• Full Proposals submitted via Research.gov: Proposals submitted in response to this program solicitation should be prepared and submitted in accordance with the general guidelines contained in the NSF Proposal and Award Policies and Procedures Guide (PAPPG). The complete text of the PAPPG is available electronically on the NSF website at: https://www.nsf.gov/publications/pub_summ.jsp?ods_key=pappg. Paper copies of the PAPPG may be obtained from the NSF Publications Clearinghouse, telephone (703) 292-8134 or by e-mail from nsfpubs@nsf.gov. The Prepare New Proposal setup will prompt you for the program solicitation number.
  • Full proposals submitted via Grants.gov: Proposals submitted in response to this program solicitation via Grants.gov should be prepared and submitted in accordance with the NSF Grants.gov Application Guide: A Guide for the Preparation and Submission of NSF Applications via Grants.gov. The complete text of the NSF Grants.gov Application Guide is available on the Grants.gov website and on the NSF website at: (https://www.nsf.gov/publications/pub_summ.jsp?ods_key=grantsgovguide). To obtain copies of the Application Guide and Application Forms Package, click on the Apply tab on the Grants.gov site, then click on the Apply Step 1: Download a Grant Application Package and Application Instructions link and enter the funding opportunity number, (the program solicitation number without the NSF prefix) and press the Download Package button. Paper copies of the Grants.gov Application Guide also may be obtained from the NSF Publications Clearinghouse, telephone (703) 292-8134 or by e-mail from nsfpubs@nsf.gov.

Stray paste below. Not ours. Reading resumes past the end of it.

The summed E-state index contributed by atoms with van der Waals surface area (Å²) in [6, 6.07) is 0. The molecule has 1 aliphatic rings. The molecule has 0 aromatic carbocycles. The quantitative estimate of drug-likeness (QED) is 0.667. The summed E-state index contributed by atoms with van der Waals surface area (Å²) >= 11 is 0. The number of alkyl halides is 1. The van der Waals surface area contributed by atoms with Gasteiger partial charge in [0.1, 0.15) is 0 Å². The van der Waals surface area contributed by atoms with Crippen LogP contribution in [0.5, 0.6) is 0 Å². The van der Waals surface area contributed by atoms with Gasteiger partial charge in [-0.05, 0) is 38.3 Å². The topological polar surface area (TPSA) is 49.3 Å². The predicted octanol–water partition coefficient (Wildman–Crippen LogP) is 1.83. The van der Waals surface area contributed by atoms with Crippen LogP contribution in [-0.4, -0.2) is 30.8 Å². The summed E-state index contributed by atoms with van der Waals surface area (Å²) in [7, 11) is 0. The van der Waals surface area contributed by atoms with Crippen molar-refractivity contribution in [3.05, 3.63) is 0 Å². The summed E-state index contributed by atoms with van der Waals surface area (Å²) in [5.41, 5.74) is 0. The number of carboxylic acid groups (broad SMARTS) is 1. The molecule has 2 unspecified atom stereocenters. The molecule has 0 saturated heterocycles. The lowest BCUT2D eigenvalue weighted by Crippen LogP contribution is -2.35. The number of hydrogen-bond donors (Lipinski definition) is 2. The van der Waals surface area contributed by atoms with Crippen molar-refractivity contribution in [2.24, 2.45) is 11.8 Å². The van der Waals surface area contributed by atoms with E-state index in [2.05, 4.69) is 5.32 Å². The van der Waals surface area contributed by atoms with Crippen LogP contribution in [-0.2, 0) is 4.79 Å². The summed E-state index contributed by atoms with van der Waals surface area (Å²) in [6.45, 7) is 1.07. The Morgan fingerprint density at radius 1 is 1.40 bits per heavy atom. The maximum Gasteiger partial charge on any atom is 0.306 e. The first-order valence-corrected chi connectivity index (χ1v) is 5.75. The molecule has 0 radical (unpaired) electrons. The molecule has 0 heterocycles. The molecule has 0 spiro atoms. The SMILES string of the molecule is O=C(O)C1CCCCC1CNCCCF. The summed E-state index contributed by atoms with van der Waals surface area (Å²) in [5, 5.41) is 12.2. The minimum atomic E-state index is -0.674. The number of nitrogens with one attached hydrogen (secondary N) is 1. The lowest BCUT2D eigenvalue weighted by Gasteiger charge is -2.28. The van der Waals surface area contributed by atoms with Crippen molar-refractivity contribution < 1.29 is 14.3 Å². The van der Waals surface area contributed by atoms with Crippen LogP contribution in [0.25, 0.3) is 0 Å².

In determining which method to utilize in the electronic preparation and submission of the proposal, please note the following:

Collaborative Proposals. All collaborative proposals submitted as separate submissions from multiple organizations must be submitted via the NSF FastLane system. PAPPG Chapter II.D.3 provides additional information on collaborative proposals.

See PAPPG Chapter II.C.2 for guidance on the required sections of a full research proposal submitted to NSF. Please note that the proposal preparation instructions provided in this program solicitation may deviate from the PAPPG instructions.

The following instructions supplement guidance in the PAPPG and NSF Grants.gov Application Guide:

  1. Cover Page - The title of the proposed project should begin with the words, "EarthCube Data Capabilities:", "EarthCube Pilots:", or "EarthCube RCN:".
  2. For collaborative proposals arranged as separate submissions from multiple organizations, the project title must begin with the words "Collaborative Research:” followed by the applicable solicitation specific prefix noted above.

  3. Project Description - For all projects, in addition to intellectual merit and broader impacts, the project description should describe how the work meets the Specific Requirements and any additional review criteria indicated. The Project Description must include a Management plan that describes plans and procedures for the development, assessment and sustainability of the proposed activity. The plan should include a list of all participating members of the collaboration, including non-funded participants, their institutions and roles in the project. RCNs should begin with a list of the Steering Committee members and their institutions.